On October 31, I posted here about an employee who was terminated from his job after he requested reasonable accommodations under the ADA for his narcolepsy, and the employee, Brian Mahn filed suit. While I often get comments or questions regarding a post, until now I have never heard from anyone who was the subject of any of my posts. As they say there’s a first time for everything. Mr. Mahn reached out to me and enlightened (read, corrected) me about some of the details of his case and asked that I share them. I am happy to do so now. Read on to learn his specific allegations, after which I will offer some additional takeaways.
For the next few paragraphs, I’m going to let Mr. Mahn tell you himself. Here is what he told me:
Since narcolepsy and its related issues (cataplexy, excessive daytime sleepiness, etc.) is a lifelong chronic condition with limited medical options, many PWN (People With Narcolepsy) build up tolerances to their medication and periodically need to change their medication regimen and sometimes doctors as well (e.g. only a few doctors in each state are allowed perform studies for promising new drugs).
That’s what happened to me. I have never fallen asleep on the job, but workplace naps are often requested by the doctor as part of the overall treatment plan. Below is a screenshot of the letter my doctor sent requesting my employer to accommodate short naps, but only when/if needed. I was terminated 2 weeks later because my employer, in their own words, could “no longer accommodate [my narcolepsy] disability.
While the nap accommodation request seemed to be the final straw, the real issue was actually a safety issue … not an ‘on the job’ safety issue, but rather it was a ‘going to the job’ safety issue.
Since some drugs take weeks to effectively provide the intended treatment, a change in medicines and routines is a slow and methodical process often involving multiple sleep tests, doctor visits and dosage adjustments. Many of these medications can impair driving until the user has become accustomed to it. Driving while drowsy and ‘foggy’ is equivalent to driving drunk and doing so puts the PWN life in jeopardy on a construction-laden highway during Houston morning rush hour. More importantly, it also puts the lives of all other drivers on the highway and their passengers in danger as well. That is not an acceptable risk when there are safer alternatives available that the company was already providing to other employees.
I was diagnosed with narcolepsy about 20 years ago and have never requested any accommodations from any employers until I needed to do so recently and temporarily at Apache because my change in doctors and medicine regimen occurred during a project phase which itself was temporary.
Although my condition is chronic, my request for accommodations was only needed until my treatment was effectively under control again. And that accommodation was only concerning a few hours in the morning until I could safely drive to the office. And while attending morning project meetings remotely via Skype was made available for every meeting and was used by third-party contractors and occasionally by some employees, my department manager deemed it was not an appropriate accommodation for me and so I was prohibited from using it.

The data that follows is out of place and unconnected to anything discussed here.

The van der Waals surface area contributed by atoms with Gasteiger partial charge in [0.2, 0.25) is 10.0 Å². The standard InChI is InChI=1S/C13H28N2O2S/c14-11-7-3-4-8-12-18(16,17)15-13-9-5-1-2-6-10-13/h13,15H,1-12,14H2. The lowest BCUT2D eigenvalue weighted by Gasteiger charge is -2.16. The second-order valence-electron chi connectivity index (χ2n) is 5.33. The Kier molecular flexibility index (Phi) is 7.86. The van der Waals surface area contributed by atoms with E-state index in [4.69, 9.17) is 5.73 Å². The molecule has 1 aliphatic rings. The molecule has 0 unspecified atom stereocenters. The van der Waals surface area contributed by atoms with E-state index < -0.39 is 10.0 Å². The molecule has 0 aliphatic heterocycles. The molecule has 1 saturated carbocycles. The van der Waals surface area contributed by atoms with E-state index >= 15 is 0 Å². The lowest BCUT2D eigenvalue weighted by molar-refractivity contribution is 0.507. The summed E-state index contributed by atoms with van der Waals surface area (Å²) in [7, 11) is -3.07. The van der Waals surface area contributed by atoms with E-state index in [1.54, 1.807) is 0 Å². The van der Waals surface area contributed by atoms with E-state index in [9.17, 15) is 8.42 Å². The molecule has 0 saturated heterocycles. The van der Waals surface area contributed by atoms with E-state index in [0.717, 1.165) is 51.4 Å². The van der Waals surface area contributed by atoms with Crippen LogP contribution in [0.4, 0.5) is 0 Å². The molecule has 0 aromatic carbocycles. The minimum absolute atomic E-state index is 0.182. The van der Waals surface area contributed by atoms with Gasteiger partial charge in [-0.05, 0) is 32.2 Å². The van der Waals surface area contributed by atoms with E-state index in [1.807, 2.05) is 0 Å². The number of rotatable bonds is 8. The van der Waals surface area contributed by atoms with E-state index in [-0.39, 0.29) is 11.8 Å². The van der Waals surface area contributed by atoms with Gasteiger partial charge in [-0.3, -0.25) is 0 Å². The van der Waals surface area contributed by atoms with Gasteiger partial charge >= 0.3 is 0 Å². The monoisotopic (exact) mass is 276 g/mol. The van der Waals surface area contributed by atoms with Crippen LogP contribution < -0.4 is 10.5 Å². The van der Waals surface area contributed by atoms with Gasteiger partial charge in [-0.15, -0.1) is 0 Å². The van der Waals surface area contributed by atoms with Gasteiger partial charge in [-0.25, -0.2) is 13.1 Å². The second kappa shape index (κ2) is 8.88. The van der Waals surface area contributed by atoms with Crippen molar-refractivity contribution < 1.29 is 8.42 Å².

OK, let’s have a look at what happened as explained by Mr. Mahn:
While Mr. Mahn did have a doctor’s note requesting the option of a short nap if needed, he only asked for a temporary accommodation in the mornings until he could get to work safely. He pointed to the possibility of attending any morning project meetings via Skype, which apparently was available for other employees and third-party contractors. A slight and temporary schedule change may have been another option.
Whatever the ultimate outcome of this case, the point for the rest of us is that an employer must explore all possibilities with an employee, and evaluate which options best address the situation without posing an undue hardship. Failure to do so is a likely ADA violation. While we do not know Apache’s take on the matter, if Apache cannot show that it did in fact try to find a reasonable accommodation that did not pose an undue hardship, it will be on the losing end of Mr. Mahn’s claim.
Additionally, as I previously pointed out, Mr. Mahn, had he chosen to ask for a temporary leave of absence, would have also had rights under the FMLA. At the very least this employer would have needed to apprise Mr. Mahn of those rights and afford him the opportunity for FMLA leave.
I want to personally thank Mr. Mahn for reaching out to me, not only to correct me in my summary of the issues, but also for the rare inside view of his situation that led to his filing suit against his former employer.
I also want to take this opportunity to remind all employers and managers that when an employee asks for an accommodation, particularly a temporary one based on a medical condition, the ADA impose obligations to, at the very least engage in the interactive process and attempt to provide a reasonable accommodation.
I think I’ve made my point. Good luck, Brian Mahn!
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